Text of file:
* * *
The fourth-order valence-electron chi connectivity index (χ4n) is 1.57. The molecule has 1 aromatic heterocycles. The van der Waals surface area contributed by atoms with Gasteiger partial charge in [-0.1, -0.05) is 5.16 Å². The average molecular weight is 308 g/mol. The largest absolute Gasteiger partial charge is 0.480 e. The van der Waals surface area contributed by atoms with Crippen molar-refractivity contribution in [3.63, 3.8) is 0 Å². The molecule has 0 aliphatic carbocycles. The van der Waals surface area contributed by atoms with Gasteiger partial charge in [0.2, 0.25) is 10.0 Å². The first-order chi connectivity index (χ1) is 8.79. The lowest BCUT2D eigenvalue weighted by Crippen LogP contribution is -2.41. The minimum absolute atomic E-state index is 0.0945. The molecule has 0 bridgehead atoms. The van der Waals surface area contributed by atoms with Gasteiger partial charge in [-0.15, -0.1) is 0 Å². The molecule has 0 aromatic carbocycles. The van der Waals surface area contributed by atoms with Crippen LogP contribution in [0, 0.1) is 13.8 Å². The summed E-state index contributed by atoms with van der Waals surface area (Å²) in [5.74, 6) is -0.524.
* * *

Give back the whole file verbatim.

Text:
The fourth-order valence-electron chi connectivity index (χ4n) is 1.57. The molecule has 1 aromatic heterocycles. The van der Waals surface area contributed by atoms with Gasteiger partial charge in [-0.1, -0.05) is 5.16 Å². The average molecular weight is 308 g/mol. The largest absolute Gasteiger partial charge is 0.480 e. The van der Waals surface area contributed by atoms with Crippen molar-refractivity contribution in [3.63, 3.8) is 0 Å². The molecule has 0 aliphatic carbocycles. The van der Waals surface area contributed by atoms with Gasteiger partial charge in [0.2, 0.25) is 10.0 Å². The first-order chi connectivity index (χ1) is 8.79. The lowest BCUT2D eigenvalue weighted by Crippen LogP contribution is -2.41. The minimum absolute atomic E-state index is 0.0945. The molecule has 0 bridgehead atoms. The van der Waals surface area contributed by atoms with Gasteiger partial charge in [-0.15, -0.1) is 0 Å². The molecule has 0 aromatic carbocycles. The van der Waals surface area contributed by atoms with Crippen LogP contribution in [0, 0.1) is 13.8 Å². The summed E-state index contributed by atoms with van der Waals surface area (Å²) in [5.74, 6) is -0.524.